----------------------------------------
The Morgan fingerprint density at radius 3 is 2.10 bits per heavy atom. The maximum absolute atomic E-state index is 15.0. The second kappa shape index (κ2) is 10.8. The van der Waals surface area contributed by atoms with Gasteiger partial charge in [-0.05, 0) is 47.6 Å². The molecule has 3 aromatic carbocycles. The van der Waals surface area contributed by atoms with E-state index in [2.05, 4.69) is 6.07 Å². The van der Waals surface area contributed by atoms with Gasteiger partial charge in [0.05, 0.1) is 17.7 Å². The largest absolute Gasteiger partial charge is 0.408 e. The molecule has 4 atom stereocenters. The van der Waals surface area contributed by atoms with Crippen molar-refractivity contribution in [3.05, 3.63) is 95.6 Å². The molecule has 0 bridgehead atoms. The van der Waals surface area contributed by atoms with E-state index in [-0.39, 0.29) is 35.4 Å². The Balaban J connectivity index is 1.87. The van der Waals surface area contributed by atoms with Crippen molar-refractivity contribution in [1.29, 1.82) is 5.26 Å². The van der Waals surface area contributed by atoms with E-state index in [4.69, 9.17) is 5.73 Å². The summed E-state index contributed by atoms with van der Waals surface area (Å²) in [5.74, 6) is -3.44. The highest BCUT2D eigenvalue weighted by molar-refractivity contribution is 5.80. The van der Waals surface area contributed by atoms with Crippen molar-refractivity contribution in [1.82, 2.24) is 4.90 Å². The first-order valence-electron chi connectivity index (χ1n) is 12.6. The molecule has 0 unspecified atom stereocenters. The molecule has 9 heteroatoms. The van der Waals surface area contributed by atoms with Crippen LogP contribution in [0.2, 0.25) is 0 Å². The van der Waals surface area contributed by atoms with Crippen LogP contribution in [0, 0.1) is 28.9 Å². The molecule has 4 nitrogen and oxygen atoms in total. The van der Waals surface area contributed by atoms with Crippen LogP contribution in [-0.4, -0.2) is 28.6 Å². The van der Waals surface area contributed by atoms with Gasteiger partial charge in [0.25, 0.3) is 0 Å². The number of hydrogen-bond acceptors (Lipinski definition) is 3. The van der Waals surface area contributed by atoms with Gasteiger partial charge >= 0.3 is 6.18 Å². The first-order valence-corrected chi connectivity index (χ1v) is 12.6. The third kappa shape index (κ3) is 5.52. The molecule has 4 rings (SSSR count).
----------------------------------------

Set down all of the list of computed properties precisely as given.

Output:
The Morgan fingerprint density at radius 3 is 2.10 bits per heavy atom. The maximum absolute atomic E-state index is 15.0. The second kappa shape index (κ2) is 10.8. The van der Waals surface area contributed by atoms with Gasteiger partial charge in [-0.05, 0) is 47.6 Å². The molecule has 3 aromatic carbocycles. The van der Waals surface area contributed by atoms with E-state index in [2.05, 4.69) is 6.07 Å². The van der Waals surface area contributed by atoms with Gasteiger partial charge in [0.05, 0.1) is 17.7 Å². The largest absolute Gasteiger partial charge is 0.408 e. The molecule has 4 atom stereocenters. The van der Waals surface area contributed by atoms with Crippen molar-refractivity contribution in [3.05, 3.63) is 95.6 Å². The molecule has 0 bridgehead atoms. The van der Waals surface area contributed by atoms with E-state index in [-0.39, 0.29) is 35.4 Å². The Balaban J connectivity index is 1.87. The van der Waals surface area contributed by atoms with Crippen molar-refractivity contribution in [1.29, 1.82) is 5.26 Å². The van der Waals surface area contributed by atoms with E-state index in [4.69, 9.17) is 5.73 Å². The summed E-state index contributed by atoms with van der Waals surface area (Å²) in [5.74, 6) is -3.44. The highest BCUT2D eigenvalue weighted by molar-refractivity contribution is 5.80. The van der Waals surface area contributed by atoms with Crippen molar-refractivity contribution in [1.82, 2.24) is 4.90 Å². The first-order valence-electron chi connectivity index (χ1n) is 12.6. The molecule has 0 unspecified atom stereocenters. The molecule has 9 heteroatoms. The van der Waals surface area contributed by atoms with Crippen LogP contribution in [0.2, 0.25) is 0 Å². The van der Waals surface area contributed by atoms with Crippen LogP contribution in [0, 0.1) is 28.9 Å². The molecule has 4 nitrogen and oxygen atoms in total. The van der Waals surface area contributed by atoms with Crippen LogP contribution in [-0.4, -0.2) is 28.6 Å². The van der Waals surface area contributed by atoms with Gasteiger partial charge in [0.25, 0.3) is 0 Å². The number of hydrogen-bond acceptors (Lipinski definition) is 3. The van der Waals surface area contributed by atoms with Gasteiger partial charge >= 0.3 is 6.18 Å². The first-order valence-corrected chi connectivity index (χ1v) is 12.6. The third kappa shape index (κ3) is 5.52. The molecule has 4 rings (SSSR count).